Does Gender of the Donor Matter for Survival?

neither of these factors has such an effect, after accounting for the lower hemoglobin levels in blood from women.

Previous studies have returned conflicting results as to how the sex of the donor affects survivability in the recipient following transfusion of red blood cells.


Some studies have indicated higher mortality in patients who have received red blood cells from women, in men who have received red blood cells from women who have been pregnant, and in sex-mismatched transfusions. Other studies, however, have not reported such correlation.

This question has now been further explored by researchers from Karolinska Institute in a registered study of almost 370,000 patients in Sweden who received red blood cell transfusion for the first time between 2010 and 2018.

The aim of the study was to see how the sex and previous pregnancy status of the donor affect survival in the recipient within two years from transfusion. It also looked at how the risk of needing more transfusions differed between patients who received red blood cells from female and male donors.

Blood from women on average contains less hemoglobin than blood from men, meaning that more transfusions might be required to obtain the desired level of hemoglobin in a recipient.

The study demonstrates that the median value for hemoglobin was lower in the female blood donors (135 g/l) than male donors (149 g/l) and that patients who received blood from a woman had a 12 percent higher risk of requiring another transfusion within 24 hours than if the donor was a man. However, this sex difference was eliminated when adjusting for the donors’ hemoglobin levels, which researchers say was an expected effect that had not been factored into previous studies.

“When we take into account the lower hemoglobin levels in blood from women, we see no difference in survival among patients who received a blood transfusion from women compared with from men, regardless of how many times the female donors had been pregnant and of the patients’ sex and age,” says the study’s first author Jingcheng Zhao, adjunct researcher at the Department of Medicine (Solna), Karolinska Institute.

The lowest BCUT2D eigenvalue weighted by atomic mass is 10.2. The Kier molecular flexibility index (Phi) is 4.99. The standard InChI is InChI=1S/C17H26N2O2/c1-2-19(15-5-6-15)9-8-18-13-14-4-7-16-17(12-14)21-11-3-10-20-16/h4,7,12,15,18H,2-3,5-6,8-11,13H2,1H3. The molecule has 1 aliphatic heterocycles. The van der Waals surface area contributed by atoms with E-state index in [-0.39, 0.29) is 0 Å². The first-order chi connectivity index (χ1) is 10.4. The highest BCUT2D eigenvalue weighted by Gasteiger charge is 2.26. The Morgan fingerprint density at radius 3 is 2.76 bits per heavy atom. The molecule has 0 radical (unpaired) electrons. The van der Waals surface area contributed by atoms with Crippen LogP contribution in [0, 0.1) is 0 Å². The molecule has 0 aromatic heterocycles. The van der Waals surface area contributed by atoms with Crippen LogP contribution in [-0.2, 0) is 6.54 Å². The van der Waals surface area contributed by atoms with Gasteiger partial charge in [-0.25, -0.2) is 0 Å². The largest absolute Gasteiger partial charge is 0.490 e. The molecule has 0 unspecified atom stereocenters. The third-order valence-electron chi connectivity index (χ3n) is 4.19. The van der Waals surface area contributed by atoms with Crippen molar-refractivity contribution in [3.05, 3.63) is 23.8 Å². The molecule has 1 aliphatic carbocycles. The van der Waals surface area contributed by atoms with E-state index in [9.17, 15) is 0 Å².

“Differences in hemoglobin levels are a source of error that previous studies have not taken into consideration and that might explain the conflicting results that has been seen previously.”

Data for the study was drawn from national population, health and blood donor registries.

The study also shows that donor sex is naturally randomly distributed in the patient material since no regard is paid to the sex and previous pregnancies of the donors by the blood donor centers when supplying blood. According to the researchers, this means that more far-reaching conclusions be drawn.

“It means that our results can be interpreted as if our study was a randomized controlled study, and that we can draw conclusions on causality,” says Dr Zhao. “We’ll now continue developing methods for studying causal relationships in transfusion epidemiology using observational data, on things like donor characteristics and how blood is handled. There’s still much we don’t know about blood transfusion and its effects.”

One limitation is that it was not possible to separately study transfusions where the red blood cells had not undergone leukoreduction (the filtering out of white blood cells), since this procedure has been standard in Sweden since the 1990s.

The researchers therefore add a caveat about generalizing the conclusions to erythrocyte concentrates that have not undergone leukoreduction, which, however, is relatively uncommon nowadays.

The study was financed by the Swedish Research Council, Karolinska Institute and Region Stockholm. The researchers have reported no potential conflicts of interest.

Source: Eurekalert

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